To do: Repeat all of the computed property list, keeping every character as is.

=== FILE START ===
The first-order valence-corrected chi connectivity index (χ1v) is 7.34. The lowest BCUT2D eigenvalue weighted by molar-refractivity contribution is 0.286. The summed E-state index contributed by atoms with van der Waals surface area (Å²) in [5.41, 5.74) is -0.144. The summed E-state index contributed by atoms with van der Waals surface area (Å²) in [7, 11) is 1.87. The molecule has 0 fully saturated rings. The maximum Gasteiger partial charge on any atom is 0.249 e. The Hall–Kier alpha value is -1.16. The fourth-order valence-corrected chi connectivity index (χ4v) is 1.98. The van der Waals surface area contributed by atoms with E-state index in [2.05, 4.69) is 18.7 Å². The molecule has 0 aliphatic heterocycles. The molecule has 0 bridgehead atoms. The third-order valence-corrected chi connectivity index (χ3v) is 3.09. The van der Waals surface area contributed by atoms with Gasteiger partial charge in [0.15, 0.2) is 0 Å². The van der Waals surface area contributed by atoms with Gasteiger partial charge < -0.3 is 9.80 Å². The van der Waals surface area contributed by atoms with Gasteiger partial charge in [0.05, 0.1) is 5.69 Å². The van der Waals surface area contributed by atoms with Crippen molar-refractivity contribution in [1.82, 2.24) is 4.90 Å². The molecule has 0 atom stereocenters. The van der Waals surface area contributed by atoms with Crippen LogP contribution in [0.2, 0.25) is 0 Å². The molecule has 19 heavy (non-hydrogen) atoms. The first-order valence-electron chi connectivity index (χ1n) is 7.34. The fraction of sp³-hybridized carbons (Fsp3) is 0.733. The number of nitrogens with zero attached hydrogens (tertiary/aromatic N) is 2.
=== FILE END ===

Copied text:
The first-order valence-corrected chi connectivity index (χ1v) is 7.34. The lowest BCUT2D eigenvalue weighted by molar-refractivity contribution is 0.286. The summed E-state index contributed by atoms with van der Waals surface area (Å²) in [5.41, 5.74) is -0.144. The summed E-state index contributed by atoms with van der Waals surface area (Å²) in [7, 11) is 1.87. The molecule has 0 fully saturated rings. The maximum Gasteiger partial charge on any atom is 0.249 e. The Hall–Kier alpha value is -1.16. The fourth-order valence-corrected chi connectivity index (χ4v) is 1.98. The van der Waals surface area contributed by atoms with E-state index in [2.05, 4.69) is 18.7 Å². The molecule has 0 aliphatic heterocycles. The molecule has 0 bridgehead atoms. The third-order valence-corrected chi connectivity index (χ3v) is 3.09. The van der Waals surface area contributed by atoms with Gasteiger partial charge in [0.15, 0.2) is 0 Å². The van der Waals surface area contributed by atoms with Gasteiger partial charge < -0.3 is 9.80 Å². The van der Waals surface area contributed by atoms with Gasteiger partial charge in [0.05, 0.1) is 5.69 Å². The van der Waals surface area contributed by atoms with Crippen molar-refractivity contribution in [1.82, 2.24) is 4.90 Å². The molecule has 0 atom stereocenters. The van der Waals surface area contributed by atoms with Crippen LogP contribution in [0.2, 0.25) is 0 Å². The molecule has 19 heavy (non-hydrogen) atoms. The first-order valence-electron chi connectivity index (χ1n) is 7.34. The fraction of sp³-hybridized carbons (Fsp3) is 0.733. The number of nitrogens with zero attached hydrogens (tertiary/aromatic N) is 2.